7 -NST: Most memorable encounter with a woodland creature in NS?
CM: I’ve been very fortunate to spend a considerable amount of time in Nova Scotia’s wilderness, from one end of the province to the other. And I’ve seen quite a bit of wildlife from bears to moose to wildcats. So much of what we care about is often the result of something important that happened when we were young. And if I were to pick one encounter with a woodland creature it would probably be from one of those times early on in my life. For the first 10 years of school for me, I used to walk through the woods twice each day, to and from school. It was amazing being able to do that, to see the woods in the different seasons, to watch the flowers bloom in the spring and the leaves change colour in the fall…little changes every day. On one particular day in the winter, when I was probably about fourteen or fifteen years old or so, I was walking to school in the snow. It was a beautiful snowy day, with large snowflakes and no wind. As I was walking down the narrow trail though the forest, which we called “The Buggy”, a snowy owl flew right over top of my head from behind (I had no idea it was coming and it was only a few feet overhead when it flew past me). It landed on a low branch of a tree just in front and stayed perched there looking at me. I was stunned and amazed and I just watched this beautiful creature for what seemed like an hour. I had never seen a snowy owl before, but I knew very well what I was looking at, and I knew it was a real treat to see one so close. I was late for school that day, but I didn’t mind.
I would like to add a footnote to a slightly modified question. “Most memorable encounter with a woodland creature THAT USED TO LIVE in Nova Scotia”. Woodland caribou. Man, do I ever wish Nova Scotia still had caribou and I would have loved to have seen one across a lake or through a clearing in the woods. It must have been quite the sight to behold back in the day. Take a look at a map of Nova Scotia and you will see all sorts of place names for caribou (caribou lake, caribou bog, caribou hill). Unfortunately, those place names are all that’s left now and the woodland caribou is just one of many species we have eliminated from this part of the world.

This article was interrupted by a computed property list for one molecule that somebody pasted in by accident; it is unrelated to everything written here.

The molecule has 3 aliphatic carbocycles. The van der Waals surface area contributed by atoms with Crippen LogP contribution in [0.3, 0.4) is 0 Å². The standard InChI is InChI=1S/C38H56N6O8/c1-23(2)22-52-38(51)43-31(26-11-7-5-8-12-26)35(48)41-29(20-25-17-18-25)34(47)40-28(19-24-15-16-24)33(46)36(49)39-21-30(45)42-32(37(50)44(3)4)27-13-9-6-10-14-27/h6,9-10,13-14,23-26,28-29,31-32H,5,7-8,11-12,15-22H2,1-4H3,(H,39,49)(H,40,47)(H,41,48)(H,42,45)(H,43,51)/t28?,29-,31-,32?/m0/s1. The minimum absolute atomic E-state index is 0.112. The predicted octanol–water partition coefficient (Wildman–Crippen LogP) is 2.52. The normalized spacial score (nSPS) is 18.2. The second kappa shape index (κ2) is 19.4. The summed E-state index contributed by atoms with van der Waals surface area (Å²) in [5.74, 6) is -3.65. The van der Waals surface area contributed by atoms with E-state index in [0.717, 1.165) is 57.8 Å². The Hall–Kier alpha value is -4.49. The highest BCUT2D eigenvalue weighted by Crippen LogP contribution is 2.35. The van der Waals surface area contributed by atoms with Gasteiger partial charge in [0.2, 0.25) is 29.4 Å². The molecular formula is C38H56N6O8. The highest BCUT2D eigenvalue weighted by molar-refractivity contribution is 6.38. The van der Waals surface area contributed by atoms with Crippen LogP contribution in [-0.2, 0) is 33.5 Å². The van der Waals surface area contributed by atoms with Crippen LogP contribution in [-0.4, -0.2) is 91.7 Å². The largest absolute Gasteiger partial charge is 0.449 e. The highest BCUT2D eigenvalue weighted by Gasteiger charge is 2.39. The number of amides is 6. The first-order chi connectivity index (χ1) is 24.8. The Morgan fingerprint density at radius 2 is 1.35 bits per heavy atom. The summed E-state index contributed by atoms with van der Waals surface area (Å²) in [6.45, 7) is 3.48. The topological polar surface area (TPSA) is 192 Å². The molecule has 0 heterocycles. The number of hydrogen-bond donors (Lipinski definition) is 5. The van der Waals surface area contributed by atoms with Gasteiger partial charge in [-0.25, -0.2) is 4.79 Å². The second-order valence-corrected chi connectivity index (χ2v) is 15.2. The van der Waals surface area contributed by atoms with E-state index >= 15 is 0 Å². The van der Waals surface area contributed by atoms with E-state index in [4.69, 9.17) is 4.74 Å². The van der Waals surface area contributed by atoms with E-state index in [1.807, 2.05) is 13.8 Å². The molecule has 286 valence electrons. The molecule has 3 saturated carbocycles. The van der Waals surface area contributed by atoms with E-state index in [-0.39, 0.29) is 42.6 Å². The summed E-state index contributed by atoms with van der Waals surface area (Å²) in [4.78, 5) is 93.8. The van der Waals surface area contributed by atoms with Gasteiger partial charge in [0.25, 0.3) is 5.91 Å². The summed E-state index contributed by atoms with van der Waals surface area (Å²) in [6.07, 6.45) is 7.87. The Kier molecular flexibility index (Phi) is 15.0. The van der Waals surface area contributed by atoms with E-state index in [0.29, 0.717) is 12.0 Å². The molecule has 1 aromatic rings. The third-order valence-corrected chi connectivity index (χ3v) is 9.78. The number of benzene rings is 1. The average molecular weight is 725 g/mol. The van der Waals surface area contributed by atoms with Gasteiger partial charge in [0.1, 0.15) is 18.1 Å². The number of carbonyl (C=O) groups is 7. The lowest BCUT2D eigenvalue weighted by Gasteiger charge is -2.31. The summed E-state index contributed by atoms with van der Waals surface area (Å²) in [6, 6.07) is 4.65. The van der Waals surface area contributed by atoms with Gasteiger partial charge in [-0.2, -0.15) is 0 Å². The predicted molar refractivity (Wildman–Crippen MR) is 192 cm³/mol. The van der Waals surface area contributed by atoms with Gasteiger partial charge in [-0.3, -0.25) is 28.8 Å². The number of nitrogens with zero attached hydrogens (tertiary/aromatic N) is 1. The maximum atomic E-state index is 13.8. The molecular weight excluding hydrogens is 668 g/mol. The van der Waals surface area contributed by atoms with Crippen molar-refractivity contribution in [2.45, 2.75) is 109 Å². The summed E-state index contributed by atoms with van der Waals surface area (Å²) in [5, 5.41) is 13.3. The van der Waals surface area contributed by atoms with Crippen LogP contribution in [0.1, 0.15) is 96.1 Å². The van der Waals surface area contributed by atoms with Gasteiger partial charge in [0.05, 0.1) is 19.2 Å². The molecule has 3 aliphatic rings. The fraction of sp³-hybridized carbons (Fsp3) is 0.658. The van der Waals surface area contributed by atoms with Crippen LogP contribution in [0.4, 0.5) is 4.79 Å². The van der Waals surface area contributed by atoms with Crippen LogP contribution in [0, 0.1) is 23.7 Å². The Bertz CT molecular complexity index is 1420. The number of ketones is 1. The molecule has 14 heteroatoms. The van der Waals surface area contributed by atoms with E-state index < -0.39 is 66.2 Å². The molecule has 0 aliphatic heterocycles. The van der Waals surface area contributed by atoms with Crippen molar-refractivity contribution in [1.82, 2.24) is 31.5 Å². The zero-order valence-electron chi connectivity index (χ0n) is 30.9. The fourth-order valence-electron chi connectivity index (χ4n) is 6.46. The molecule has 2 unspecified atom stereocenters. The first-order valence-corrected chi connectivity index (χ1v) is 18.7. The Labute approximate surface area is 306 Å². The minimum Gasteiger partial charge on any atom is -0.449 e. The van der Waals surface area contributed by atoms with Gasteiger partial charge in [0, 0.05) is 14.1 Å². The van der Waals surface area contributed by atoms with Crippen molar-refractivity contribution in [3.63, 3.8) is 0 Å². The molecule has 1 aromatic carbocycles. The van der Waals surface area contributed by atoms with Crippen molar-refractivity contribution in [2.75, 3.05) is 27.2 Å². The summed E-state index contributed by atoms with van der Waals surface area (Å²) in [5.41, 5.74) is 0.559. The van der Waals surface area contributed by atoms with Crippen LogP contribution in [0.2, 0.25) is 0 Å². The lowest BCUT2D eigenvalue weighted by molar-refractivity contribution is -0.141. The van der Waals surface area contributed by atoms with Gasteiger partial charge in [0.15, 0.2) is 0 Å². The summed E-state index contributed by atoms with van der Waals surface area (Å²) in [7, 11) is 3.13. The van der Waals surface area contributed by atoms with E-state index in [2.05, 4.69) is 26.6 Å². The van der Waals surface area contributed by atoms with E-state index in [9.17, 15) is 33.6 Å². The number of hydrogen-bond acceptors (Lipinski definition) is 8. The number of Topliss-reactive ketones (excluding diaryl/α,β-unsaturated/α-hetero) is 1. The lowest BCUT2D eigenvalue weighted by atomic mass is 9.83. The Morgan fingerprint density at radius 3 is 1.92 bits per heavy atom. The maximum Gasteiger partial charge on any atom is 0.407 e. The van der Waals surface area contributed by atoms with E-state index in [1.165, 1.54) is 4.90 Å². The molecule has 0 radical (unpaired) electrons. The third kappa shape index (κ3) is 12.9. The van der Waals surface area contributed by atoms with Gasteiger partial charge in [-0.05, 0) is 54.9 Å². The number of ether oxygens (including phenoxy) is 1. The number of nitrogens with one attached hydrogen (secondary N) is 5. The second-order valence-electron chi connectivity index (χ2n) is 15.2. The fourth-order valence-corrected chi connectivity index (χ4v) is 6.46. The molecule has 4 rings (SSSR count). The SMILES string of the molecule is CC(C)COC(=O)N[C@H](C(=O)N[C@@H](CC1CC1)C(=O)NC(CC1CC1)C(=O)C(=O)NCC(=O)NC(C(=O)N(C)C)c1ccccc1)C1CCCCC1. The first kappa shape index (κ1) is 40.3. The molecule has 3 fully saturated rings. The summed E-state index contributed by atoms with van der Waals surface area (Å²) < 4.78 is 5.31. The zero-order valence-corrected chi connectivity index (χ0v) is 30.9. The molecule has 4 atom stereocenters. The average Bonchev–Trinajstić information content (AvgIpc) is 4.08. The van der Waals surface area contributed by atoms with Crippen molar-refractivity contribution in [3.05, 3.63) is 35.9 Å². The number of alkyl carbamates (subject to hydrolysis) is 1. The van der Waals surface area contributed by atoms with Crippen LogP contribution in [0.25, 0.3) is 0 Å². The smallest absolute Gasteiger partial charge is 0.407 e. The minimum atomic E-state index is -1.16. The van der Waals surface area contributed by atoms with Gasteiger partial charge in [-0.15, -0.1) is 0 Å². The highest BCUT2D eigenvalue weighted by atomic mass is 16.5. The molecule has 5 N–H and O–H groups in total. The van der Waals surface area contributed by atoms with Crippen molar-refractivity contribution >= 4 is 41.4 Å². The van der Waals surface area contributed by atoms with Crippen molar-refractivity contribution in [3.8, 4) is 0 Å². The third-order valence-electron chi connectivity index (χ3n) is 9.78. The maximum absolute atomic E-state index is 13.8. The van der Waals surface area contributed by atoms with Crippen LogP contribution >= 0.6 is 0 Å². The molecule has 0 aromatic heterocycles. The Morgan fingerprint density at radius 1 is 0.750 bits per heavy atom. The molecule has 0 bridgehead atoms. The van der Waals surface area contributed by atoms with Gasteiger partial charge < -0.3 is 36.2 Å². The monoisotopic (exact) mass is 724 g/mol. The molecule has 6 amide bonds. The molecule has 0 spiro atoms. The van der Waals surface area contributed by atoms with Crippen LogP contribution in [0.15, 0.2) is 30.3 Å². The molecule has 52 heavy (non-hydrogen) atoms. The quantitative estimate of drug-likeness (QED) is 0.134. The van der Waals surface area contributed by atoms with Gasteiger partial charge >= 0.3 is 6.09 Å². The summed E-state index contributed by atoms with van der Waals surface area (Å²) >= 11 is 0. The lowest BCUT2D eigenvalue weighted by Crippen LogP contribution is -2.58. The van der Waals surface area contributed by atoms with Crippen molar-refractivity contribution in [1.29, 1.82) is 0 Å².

8 – NST: I think some times when people hear “Protected” and “conservation” site they think it’s off limits. What are some activities people can go and enjoy in these areas?
CM: Protected areas are places where nature is, for the most part, left alone from industrial activities. In Nova Scotia, the sorts of activities that are not allowed in most protected areas tend to be things like clearcutting, open-pit mining, road building, or development. But there is a very long list of activities that are allowed in most protected areas, such as hiking, biking, canoeing, kayaking, fishing, education, research, skiing, snowshoeing, skating, etc., etc.
Protected areas are simply places on the landscape that collectively we have decided to leave more-or-less intact, and where nature has a better chance of surviving the sorts of human disturbances we generate elsewhere on the landscape.
9 – NST: And lastly: Treasure Bear wanted to make sure: are stuffed yellow bears are welcome to all parks?
CM: Yes, absolutely. All bears are welcome in parks.
Huge thanks to Mr. Miller for the work he does, as well as to all the people that work so hard conserving and protecting our natural areas.
Please take a look at some of the parks and protected areas that Chris has help establish in Nova Scotia: Parks and Protected Areas
Now go out and enjoy nature! 🙂